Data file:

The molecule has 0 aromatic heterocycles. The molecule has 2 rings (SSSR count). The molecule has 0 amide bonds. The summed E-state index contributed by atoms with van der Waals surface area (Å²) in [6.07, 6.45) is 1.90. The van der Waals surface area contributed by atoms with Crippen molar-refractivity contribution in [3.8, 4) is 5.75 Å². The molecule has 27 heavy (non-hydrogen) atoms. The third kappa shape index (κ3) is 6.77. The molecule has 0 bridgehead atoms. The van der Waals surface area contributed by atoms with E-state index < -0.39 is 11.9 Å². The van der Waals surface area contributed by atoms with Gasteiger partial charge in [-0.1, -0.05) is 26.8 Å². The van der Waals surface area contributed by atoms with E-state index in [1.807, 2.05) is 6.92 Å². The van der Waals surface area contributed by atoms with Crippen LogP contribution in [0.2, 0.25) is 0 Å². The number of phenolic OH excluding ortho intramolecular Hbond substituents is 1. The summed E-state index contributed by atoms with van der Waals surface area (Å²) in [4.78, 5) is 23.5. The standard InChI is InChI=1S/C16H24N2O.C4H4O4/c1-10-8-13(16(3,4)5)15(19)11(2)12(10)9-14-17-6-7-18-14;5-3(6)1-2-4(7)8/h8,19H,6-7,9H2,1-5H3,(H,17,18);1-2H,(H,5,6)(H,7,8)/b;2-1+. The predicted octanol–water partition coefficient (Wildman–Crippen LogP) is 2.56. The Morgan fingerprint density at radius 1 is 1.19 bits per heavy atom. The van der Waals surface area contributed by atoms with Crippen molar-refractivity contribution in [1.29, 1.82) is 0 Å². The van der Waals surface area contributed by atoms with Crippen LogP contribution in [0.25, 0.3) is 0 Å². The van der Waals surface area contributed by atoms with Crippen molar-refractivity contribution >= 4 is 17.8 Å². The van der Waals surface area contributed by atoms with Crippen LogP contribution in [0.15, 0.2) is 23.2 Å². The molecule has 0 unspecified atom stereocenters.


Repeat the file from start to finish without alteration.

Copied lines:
The molecule has 0 aromatic heterocycles. The molecule has 2 rings (SSSR count). The molecule has 0 amide bonds. The summed E-state index contributed by atoms with van der Waals surface area (Å²) in [6.07, 6.45) is 1.90. The van der Waals surface area contributed by atoms with Crippen molar-refractivity contribution in [3.8, 4) is 5.75 Å². The molecule has 27 heavy (non-hydrogen) atoms. The third kappa shape index (κ3) is 6.77. The molecule has 0 bridgehead atoms. The van der Waals surface area contributed by atoms with E-state index < -0.39 is 11.9 Å². The van der Waals surface area contributed by atoms with Gasteiger partial charge in [-0.1, -0.05) is 26.8 Å². The van der Waals surface area contributed by atoms with E-state index in [1.807, 2.05) is 6.92 Å². The van der Waals surface area contributed by atoms with Crippen LogP contribution in [0.2, 0.25) is 0 Å². The number of phenolic OH excluding ortho intramolecular Hbond substituents is 1. The summed E-state index contributed by atoms with van der Waals surface area (Å²) in [4.78, 5) is 23.5. The standard InChI is InChI=1S/C16H24N2O.C4H4O4/c1-10-8-13(16(3,4)5)15(19)11(2)12(10)9-14-17-6-7-18-14;5-3(6)1-2-4(7)8/h8,19H,6-7,9H2,1-5H3,(H,17,18);1-2H,(H,5,6)(H,7,8)/b;2-1+. The predicted octanol–water partition coefficient (Wildman–Crippen LogP) is 2.56. The Morgan fingerprint density at radius 1 is 1.19 bits per heavy atom. The van der Waals surface area contributed by atoms with Crippen molar-refractivity contribution in [1.29, 1.82) is 0 Å². The van der Waals surface area contributed by atoms with Crippen LogP contribution in [0.25, 0.3) is 0 Å². The van der Waals surface area contributed by atoms with Crippen molar-refractivity contribution >= 4 is 17.8 Å². The van der Waals surface area contributed by atoms with Crippen LogP contribution in [0.15, 0.2) is 23.2 Å². The molecule has 0 unspecified atom stereocenters.